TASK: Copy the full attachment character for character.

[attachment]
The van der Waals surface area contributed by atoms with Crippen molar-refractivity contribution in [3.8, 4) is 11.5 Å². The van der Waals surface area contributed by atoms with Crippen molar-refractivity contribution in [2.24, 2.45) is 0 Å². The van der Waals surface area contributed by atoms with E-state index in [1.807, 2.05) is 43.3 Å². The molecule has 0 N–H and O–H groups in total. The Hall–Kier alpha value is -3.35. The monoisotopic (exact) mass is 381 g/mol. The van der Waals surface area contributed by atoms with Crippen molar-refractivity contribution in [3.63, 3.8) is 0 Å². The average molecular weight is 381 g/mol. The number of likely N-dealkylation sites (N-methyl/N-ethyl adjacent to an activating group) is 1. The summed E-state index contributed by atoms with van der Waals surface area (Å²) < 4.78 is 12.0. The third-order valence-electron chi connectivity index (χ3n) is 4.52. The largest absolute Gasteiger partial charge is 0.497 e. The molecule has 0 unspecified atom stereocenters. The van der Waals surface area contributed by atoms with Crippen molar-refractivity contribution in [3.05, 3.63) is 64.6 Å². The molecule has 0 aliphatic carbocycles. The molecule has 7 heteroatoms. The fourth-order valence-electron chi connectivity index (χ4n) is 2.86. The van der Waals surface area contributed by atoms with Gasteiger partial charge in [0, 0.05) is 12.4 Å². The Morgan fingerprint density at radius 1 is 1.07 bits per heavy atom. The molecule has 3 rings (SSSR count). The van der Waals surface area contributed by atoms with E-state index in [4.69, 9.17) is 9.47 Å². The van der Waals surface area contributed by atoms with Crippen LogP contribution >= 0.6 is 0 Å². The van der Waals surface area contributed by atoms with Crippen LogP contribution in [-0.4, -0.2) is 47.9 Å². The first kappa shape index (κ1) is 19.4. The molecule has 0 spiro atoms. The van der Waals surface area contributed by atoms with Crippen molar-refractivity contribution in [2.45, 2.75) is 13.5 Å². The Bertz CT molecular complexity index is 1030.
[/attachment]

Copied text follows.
The van der Waals surface area contributed by atoms with Crippen molar-refractivity contribution in [3.8, 4) is 11.5 Å². The van der Waals surface area contributed by atoms with Crippen molar-refractivity contribution in [2.24, 2.45) is 0 Å². The van der Waals surface area contributed by atoms with E-state index in [1.807, 2.05) is 43.3 Å². The molecule has 0 N–H and O–H groups in total. The Hall–Kier alpha value is -3.35. The monoisotopic (exact) mass is 381 g/mol. The van der Waals surface area contributed by atoms with Crippen molar-refractivity contribution in [3.63, 3.8) is 0 Å². The average molecular weight is 381 g/mol. The number of likely N-dealkylation sites (N-methyl/N-ethyl adjacent to an activating group) is 1. The summed E-state index contributed by atoms with van der Waals surface area (Å²) < 4.78 is 12.0. The third-order valence-electron chi connectivity index (χ3n) is 4.52. The largest absolute Gasteiger partial charge is 0.497 e. The molecule has 0 unspecified atom stereocenters. The van der Waals surface area contributed by atoms with Crippen molar-refractivity contribution in [3.05, 3.63) is 64.6 Å². The molecule has 0 aliphatic carbocycles. The molecule has 7 heteroatoms. The fourth-order valence-electron chi connectivity index (χ4n) is 2.86. The van der Waals surface area contributed by atoms with Gasteiger partial charge in [0, 0.05) is 12.4 Å². The Morgan fingerprint density at radius 1 is 1.07 bits per heavy atom. The molecule has 3 rings (SSSR count). The van der Waals surface area contributed by atoms with E-state index in [4.69, 9.17) is 9.47 Å². The van der Waals surface area contributed by atoms with Crippen LogP contribution >= 0.6 is 0 Å². The van der Waals surface area contributed by atoms with Crippen LogP contribution in [-0.4, -0.2) is 47.9 Å². The first kappa shape index (κ1) is 19.4. The molecule has 0 spiro atoms. The van der Waals surface area contributed by atoms with Crippen molar-refractivity contribution in [2.45, 2.75) is 13.5 Å². The Bertz CT molecular complexity index is 1030.